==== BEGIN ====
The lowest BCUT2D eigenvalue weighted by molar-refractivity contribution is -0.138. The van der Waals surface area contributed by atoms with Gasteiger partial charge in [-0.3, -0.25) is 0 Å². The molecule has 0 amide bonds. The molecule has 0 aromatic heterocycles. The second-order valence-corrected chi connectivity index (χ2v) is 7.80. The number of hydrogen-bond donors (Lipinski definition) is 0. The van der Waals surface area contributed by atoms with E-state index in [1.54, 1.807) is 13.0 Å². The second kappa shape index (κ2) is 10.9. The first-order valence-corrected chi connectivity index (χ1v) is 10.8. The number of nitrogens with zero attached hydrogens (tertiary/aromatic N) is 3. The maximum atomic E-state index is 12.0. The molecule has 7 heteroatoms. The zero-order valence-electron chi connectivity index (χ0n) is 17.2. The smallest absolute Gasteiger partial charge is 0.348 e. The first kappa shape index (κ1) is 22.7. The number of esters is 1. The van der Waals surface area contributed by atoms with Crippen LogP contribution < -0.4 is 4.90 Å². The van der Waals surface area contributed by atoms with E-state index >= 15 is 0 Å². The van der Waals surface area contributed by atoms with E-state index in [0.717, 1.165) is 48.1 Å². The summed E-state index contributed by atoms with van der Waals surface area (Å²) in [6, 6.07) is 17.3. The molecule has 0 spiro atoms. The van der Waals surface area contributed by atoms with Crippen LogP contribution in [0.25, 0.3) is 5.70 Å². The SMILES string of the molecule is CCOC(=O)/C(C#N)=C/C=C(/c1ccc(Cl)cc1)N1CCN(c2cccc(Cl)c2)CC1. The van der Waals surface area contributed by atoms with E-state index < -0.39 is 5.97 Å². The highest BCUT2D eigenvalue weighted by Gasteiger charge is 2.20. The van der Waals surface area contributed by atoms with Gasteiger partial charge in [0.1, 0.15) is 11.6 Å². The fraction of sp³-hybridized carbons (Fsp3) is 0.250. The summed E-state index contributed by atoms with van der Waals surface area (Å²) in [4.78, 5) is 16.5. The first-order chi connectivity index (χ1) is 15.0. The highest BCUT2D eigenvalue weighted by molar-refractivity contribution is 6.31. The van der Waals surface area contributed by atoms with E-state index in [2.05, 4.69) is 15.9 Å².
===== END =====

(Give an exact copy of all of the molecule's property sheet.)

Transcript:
The lowest BCUT2D eigenvalue weighted by molar-refractivity contribution is -0.138. The van der Waals surface area contributed by atoms with Gasteiger partial charge in [-0.3, -0.25) is 0 Å². The molecule has 0 amide bonds. The molecule has 0 aromatic heterocycles. The second-order valence-corrected chi connectivity index (χ2v) is 7.80. The number of hydrogen-bond donors (Lipinski definition) is 0. The van der Waals surface area contributed by atoms with E-state index in [1.54, 1.807) is 13.0 Å². The second kappa shape index (κ2) is 10.9. The first-order valence-corrected chi connectivity index (χ1v) is 10.8. The number of nitrogens with zero attached hydrogens (tertiary/aromatic N) is 3. The maximum atomic E-state index is 12.0. The molecule has 7 heteroatoms. The zero-order valence-electron chi connectivity index (χ0n) is 17.2. The smallest absolute Gasteiger partial charge is 0.348 e. The first kappa shape index (κ1) is 22.7. The number of esters is 1. The van der Waals surface area contributed by atoms with Crippen LogP contribution < -0.4 is 4.90 Å². The van der Waals surface area contributed by atoms with E-state index >= 15 is 0 Å². The van der Waals surface area contributed by atoms with E-state index in [0.717, 1.165) is 48.1 Å². The summed E-state index contributed by atoms with van der Waals surface area (Å²) in [6, 6.07) is 17.3. The molecule has 0 spiro atoms. The van der Waals surface area contributed by atoms with Crippen LogP contribution in [0.25, 0.3) is 5.70 Å². The SMILES string of the molecule is CCOC(=O)/C(C#N)=C/C=C(/c1ccc(Cl)cc1)N1CCN(c2cccc(Cl)c2)CC1. The van der Waals surface area contributed by atoms with E-state index < -0.39 is 5.97 Å². The highest BCUT2D eigenvalue weighted by Gasteiger charge is 2.20. The van der Waals surface area contributed by atoms with Gasteiger partial charge in [0.1, 0.15) is 11.6 Å². The fraction of sp³-hybridized carbons (Fsp3) is 0.250. The summed E-state index contributed by atoms with van der Waals surface area (Å²) in [4.78, 5) is 16.5. The first-order chi connectivity index (χ1) is 15.0. The highest BCUT2D eigenvalue weighted by molar-refractivity contribution is 6.31. The van der Waals surface area contributed by atoms with E-state index in [2.05, 4.69) is 15.9 Å².